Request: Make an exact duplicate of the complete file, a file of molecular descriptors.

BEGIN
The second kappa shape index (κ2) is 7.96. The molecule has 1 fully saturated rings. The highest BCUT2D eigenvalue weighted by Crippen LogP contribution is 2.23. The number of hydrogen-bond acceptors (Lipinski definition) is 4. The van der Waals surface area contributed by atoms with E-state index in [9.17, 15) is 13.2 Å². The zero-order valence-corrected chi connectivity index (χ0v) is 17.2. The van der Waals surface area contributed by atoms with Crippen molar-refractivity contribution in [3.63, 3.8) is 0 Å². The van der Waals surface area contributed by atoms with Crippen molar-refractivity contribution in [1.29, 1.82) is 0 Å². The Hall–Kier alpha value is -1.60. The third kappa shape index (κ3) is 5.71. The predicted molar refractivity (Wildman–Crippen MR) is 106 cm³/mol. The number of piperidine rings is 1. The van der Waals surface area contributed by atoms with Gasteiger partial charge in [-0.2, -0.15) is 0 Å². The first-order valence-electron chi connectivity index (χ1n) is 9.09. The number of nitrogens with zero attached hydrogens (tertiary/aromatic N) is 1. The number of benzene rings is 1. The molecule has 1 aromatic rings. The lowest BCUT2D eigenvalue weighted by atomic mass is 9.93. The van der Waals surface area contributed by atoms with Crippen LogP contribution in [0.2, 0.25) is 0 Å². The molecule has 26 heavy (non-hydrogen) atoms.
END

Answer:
The second kappa shape index (κ2) is 7.96. The molecule has 1 fully saturated rings. The highest BCUT2D eigenvalue weighted by Crippen LogP contribution is 2.23. The number of hydrogen-bond acceptors (Lipinski definition) is 4. The van der Waals surface area contributed by atoms with E-state index in [9.17, 15) is 13.2 Å². The zero-order valence-corrected chi connectivity index (χ0v) is 17.2. The van der Waals surface area contributed by atoms with Crippen molar-refractivity contribution in [3.63, 3.8) is 0 Å². The van der Waals surface area contributed by atoms with Crippen molar-refractivity contribution in [1.29, 1.82) is 0 Å². The Hall–Kier alpha value is -1.60. The third kappa shape index (κ3) is 5.71. The predicted molar refractivity (Wildman–Crippen MR) is 106 cm³/mol. The number of piperidine rings is 1. The van der Waals surface area contributed by atoms with Gasteiger partial charge in [-0.2, -0.15) is 0 Å². The first-order valence-electron chi connectivity index (χ1n) is 9.09. The number of nitrogens with zero attached hydrogens (tertiary/aromatic N) is 1. The number of benzene rings is 1. The molecule has 1 aromatic rings. The lowest BCUT2D eigenvalue weighted by atomic mass is 9.93. The van der Waals surface area contributed by atoms with Crippen LogP contribution in [0.2, 0.25) is 0 Å². The molecule has 26 heavy (non-hydrogen) atoms.